Figure 1 shows the metallographic structure of the steel tested after tempering at different temperatures. It can be seen from the figure that, although the tempering temperature is high, the microstructure after tempering at 450, 550, 620 and 650 ℃ is still sheet strip tempered martensite + a small amount of retained austenite + a small amount of granular carbide.
Figure 2 shows the effect of tempering temperature on hardness and impact work of the test steel. It can be seen from Figure 2 that the hardness of the test steel is generally decreasing with the increase of tempering temperature. However, the hardness of the test steel is the highest at 550 ℃, which is 40HRC, and secondary hardening occurs. It can be seen from Figure 2 that with the increase of tempering temperature, the impact work of the test steel will decrease, rise and decrease again and rise. After tempering temperature ≥ 600 ℃, the impact work of the test steel will rise, and the impact work at tempering temperature of 500 ℃ is obviously the lowest.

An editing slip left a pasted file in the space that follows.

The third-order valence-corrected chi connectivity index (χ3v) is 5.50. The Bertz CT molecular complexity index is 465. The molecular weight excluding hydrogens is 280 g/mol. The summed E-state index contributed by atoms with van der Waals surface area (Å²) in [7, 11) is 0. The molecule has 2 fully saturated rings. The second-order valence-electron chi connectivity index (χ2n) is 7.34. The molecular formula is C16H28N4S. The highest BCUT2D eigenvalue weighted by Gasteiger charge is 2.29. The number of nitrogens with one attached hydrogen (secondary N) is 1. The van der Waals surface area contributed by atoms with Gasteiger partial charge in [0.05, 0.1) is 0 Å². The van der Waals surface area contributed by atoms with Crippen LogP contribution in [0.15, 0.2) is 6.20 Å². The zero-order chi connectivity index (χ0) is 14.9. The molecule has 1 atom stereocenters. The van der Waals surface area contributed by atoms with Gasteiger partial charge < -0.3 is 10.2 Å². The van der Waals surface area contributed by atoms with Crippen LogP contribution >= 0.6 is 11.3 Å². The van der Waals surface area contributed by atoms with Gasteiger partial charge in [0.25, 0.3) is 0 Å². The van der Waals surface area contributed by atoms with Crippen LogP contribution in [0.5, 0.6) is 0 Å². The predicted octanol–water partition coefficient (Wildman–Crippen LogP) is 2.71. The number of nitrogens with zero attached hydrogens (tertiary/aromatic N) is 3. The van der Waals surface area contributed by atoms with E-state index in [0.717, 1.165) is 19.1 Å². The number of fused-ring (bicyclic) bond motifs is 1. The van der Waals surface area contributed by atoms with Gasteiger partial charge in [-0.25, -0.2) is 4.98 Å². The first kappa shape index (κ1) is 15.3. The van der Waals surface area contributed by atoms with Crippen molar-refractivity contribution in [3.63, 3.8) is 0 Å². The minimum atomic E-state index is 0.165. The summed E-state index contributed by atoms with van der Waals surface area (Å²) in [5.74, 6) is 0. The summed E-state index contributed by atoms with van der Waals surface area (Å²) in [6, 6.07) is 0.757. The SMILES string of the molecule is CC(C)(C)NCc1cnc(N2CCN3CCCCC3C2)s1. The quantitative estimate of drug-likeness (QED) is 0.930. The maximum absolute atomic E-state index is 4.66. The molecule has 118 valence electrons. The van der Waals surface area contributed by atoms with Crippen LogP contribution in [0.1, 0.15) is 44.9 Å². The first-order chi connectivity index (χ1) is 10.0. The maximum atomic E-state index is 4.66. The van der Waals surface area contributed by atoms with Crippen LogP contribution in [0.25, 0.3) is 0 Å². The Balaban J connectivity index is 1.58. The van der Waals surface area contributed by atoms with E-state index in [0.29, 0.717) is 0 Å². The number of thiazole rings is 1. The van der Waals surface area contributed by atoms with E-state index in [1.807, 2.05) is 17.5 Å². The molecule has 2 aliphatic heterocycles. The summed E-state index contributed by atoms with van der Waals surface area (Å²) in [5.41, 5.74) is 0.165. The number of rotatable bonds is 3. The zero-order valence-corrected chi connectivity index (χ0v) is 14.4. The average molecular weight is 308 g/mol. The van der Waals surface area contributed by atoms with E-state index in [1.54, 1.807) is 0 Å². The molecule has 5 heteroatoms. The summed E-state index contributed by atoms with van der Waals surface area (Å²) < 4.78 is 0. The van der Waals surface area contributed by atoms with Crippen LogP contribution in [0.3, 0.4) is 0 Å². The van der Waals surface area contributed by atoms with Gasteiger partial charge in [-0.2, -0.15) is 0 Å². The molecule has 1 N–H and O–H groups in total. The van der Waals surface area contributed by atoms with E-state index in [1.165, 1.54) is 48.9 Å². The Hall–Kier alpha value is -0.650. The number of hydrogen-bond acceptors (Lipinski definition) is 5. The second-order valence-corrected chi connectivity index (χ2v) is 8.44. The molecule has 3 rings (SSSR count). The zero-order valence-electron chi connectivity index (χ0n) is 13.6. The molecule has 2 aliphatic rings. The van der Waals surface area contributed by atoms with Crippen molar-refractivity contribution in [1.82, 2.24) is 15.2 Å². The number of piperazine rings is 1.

In order to further explore the mechanical properties of the steel, tensile test was carried out, and the tensile properties of the steel were tested at different tempering temperatures. With the increase of tempering temperature, the strength of the test steel decreases gradually, and the elongation after fracture increases gradually, which conforms to the change rule of the mechanical properties of the low carbon alloy steel after tempering.